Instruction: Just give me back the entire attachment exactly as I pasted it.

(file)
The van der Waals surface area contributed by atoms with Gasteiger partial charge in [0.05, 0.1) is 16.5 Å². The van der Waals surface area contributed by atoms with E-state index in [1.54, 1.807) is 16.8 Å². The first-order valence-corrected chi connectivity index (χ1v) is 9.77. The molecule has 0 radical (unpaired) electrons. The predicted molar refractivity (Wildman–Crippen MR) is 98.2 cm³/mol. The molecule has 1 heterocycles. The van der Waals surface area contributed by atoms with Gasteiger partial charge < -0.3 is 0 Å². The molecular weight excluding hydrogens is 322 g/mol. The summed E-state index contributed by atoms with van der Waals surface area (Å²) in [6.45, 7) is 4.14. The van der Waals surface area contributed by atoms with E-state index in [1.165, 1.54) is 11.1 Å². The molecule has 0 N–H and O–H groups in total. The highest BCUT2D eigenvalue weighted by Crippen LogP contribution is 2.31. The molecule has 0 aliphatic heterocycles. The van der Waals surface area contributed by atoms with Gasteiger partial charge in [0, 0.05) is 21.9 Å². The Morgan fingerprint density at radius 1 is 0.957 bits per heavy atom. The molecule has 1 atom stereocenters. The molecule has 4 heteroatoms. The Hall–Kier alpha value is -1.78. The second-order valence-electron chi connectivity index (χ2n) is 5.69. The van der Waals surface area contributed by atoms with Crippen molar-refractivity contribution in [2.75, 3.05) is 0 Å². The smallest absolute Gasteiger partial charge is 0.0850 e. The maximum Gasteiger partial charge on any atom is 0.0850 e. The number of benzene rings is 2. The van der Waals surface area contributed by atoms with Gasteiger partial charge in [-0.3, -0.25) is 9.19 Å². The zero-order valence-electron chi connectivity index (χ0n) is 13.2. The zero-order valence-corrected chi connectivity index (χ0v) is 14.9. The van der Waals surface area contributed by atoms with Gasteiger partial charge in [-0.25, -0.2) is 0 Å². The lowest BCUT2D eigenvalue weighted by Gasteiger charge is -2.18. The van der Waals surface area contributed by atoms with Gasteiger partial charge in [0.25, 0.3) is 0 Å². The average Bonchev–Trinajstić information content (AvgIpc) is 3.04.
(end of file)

The van der Waals surface area contributed by atoms with Gasteiger partial charge in [0.05, 0.1) is 16.5 Å². The van der Waals surface area contributed by atoms with E-state index in [1.54, 1.807) is 16.8 Å². The first-order valence-corrected chi connectivity index (χ1v) is 9.77. The molecule has 0 radical (unpaired) electrons. The predicted molar refractivity (Wildman–Crippen MR) is 98.2 cm³/mol. The molecule has 1 heterocycles. The van der Waals surface area contributed by atoms with Gasteiger partial charge < -0.3 is 0 Å². The molecular weight excluding hydrogens is 322 g/mol. The summed E-state index contributed by atoms with van der Waals surface area (Å²) in [6.45, 7) is 4.14. The van der Waals surface area contributed by atoms with E-state index in [1.165, 1.54) is 11.1 Å². The molecule has 0 N–H and O–H groups in total. The highest BCUT2D eigenvalue weighted by Crippen LogP contribution is 2.31. The molecule has 0 aliphatic heterocycles. The van der Waals surface area contributed by atoms with Gasteiger partial charge in [0, 0.05) is 21.9 Å². The Morgan fingerprint density at radius 1 is 0.957 bits per heavy atom. The molecule has 1 atom stereocenters. The molecule has 4 heteroatoms. The Hall–Kier alpha value is -1.78. The second-order valence-electron chi connectivity index (χ2n) is 5.69. The van der Waals surface area contributed by atoms with Crippen molar-refractivity contribution in [2.75, 3.05) is 0 Å². The smallest absolute Gasteiger partial charge is 0.0850 e. The maximum Gasteiger partial charge on any atom is 0.0850 e. The number of benzene rings is 2. The van der Waals surface area contributed by atoms with Gasteiger partial charge in [-0.3, -0.25) is 9.19 Å². The zero-order valence-electron chi connectivity index (χ0n) is 13.2. The zero-order valence-corrected chi connectivity index (χ0v) is 14.9. The van der Waals surface area contributed by atoms with Gasteiger partial charge in [-0.25, -0.2) is 0 Å². The lowest BCUT2D eigenvalue weighted by Gasteiger charge is -2.18. The van der Waals surface area contributed by atoms with Gasteiger partial charge in [0.25, 0.3) is 0 Å². The average Bonchev–Trinajstić information content (AvgIpc) is 3.04.